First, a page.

State v. McCoy 107029Kidnapping; evidence; inconsistent verdicts; severance; preindictment delay; maximum sentence. That jury acquitted defendant of 13 counts and found him guilty of only one count does not mean that the guilty verdict is against the manifest weight of the evidence. Consistency in the verdict is not necessary because each count in an indictment is regarded as if it was a separate indictment. Sufficient evidence existed to prove that defendant terrorized the victim while he restrained her liberty by repeatedly assaulting her and smothering her into unconsciousness and humiliating her by denying her access to the bathroom and forcing her to remain in soiled clothing. Defendant failed to show actual prejudice resulting from preindictment delay because text messages showing why the argument occurred would not have justified the defendant’s acts against the victim. YarbroughCuyahoga 3/14/2019 3/14/2019 2019-Ohio-868
State v. Homolak 107040Guilty plea; knowing, voluntary, and intelligent; Crim.R. 11; totality of circumstances. A trial court does not violate Crim.R. 11, when under the totality of the circumstances, the defendant was aware he would be sentenced to a mandatory prison sentence. Where the trial court does not declare that the defendant will be sentenced to a mandatory prison term, but where it is nevertheless clear from the record and from the severity of the defendant’s crimes that he or she is ineligible for community control sanctions, there is substantial compliance with Crim.R. 11. YarbroughCuyahoga 3/14/2019 3/14/2019 2019-Ohio-869
State v. Hicks 107055Consecutive sentences; R.C. 2929.14(C)(4); proportionality finding; clearly and convincingly not supported by the record; nunc pro tunc. Although trial court did not state verbatim at the sentencing hearing that consecutive sentences would not be disproportionate to the seriousness of defendant’s conduct and the danger defendant poses to the public, requisite proportionality finding could be discerned from the trial court’s statements on the record when viewed in their entirety. Trial court’s findings under R.C. 2929.14(C)(4) were not clearly and convincingly unsupported by the record. Sentences affirmed; remanded in part for the trial court to issue a nunc pro tunc order incorporating the consecutive sentence findings made at the sentencing hearing into its sentencing journal entry.GallagherCuyahoga 3/14/2019 3/14/2019 2019-Ohio-870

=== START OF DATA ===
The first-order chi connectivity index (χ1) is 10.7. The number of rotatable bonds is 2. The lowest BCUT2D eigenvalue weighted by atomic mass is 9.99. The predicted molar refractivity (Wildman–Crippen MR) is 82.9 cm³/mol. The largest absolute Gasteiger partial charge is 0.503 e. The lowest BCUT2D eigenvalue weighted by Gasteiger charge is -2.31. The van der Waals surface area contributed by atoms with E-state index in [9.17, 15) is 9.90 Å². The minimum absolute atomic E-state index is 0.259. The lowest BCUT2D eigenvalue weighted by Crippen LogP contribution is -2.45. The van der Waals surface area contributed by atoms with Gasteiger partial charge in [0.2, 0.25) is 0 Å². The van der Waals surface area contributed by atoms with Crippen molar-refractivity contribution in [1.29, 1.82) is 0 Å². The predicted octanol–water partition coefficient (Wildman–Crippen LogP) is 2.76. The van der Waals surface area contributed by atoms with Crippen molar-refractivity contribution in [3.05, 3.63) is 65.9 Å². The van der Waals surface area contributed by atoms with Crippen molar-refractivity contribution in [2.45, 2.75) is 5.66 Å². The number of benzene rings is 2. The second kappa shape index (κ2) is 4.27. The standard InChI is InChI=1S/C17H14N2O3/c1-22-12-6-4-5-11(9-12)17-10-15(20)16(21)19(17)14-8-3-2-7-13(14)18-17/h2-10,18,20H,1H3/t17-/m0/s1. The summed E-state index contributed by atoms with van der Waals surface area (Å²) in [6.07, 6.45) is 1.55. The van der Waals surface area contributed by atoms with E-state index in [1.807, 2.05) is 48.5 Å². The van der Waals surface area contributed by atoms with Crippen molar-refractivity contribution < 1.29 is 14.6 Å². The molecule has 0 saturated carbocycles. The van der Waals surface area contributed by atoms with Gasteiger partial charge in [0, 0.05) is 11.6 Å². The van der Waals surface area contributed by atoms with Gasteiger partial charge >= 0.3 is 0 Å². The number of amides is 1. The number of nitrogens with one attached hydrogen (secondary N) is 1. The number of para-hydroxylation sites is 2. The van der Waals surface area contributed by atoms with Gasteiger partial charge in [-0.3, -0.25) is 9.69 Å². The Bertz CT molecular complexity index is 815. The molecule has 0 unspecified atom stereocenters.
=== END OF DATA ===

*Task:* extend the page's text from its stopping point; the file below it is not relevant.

State v. Williams 107151State v. Williams, App. No. 107151. Improperly handling firearms in motor vehicle; R.C. 2923.16; self-defense; R.C. 2923.12; handgun; principles and purposes of felony sentencing; R.C. 2929.11 and 2929.12. Self-defense is not available as an affirmative defense to improperly handling firearms in a motor vehicle in violation of R.C. 2923.16(B) when the weapon involved is a handgun. The trial court considered the principles and purposes of felony sentencing and was not required to make findings under R.C. 2929.11 and 2929.12. The appellant’s sentence was therefore not contrary to law.SheehanCuyahoga 3/14/2019 3/14/2019 2019-Ohio-871
In re S.B. 107579107579 Permanent custody, manifest weight of the evidence, clear and convincing evidence, R.C. 2151.414. The record clearly and convincingly supported the trial court’s decision awarding permanent custody to CCDCFS because evidence showed that the children could not be placed with mother within a reasonable period of time and granting CCDCFS permanent custody was in the children’s best interests.BoyleCuyahoga 3/14/2019 3/14/2019 2019-Ohio-872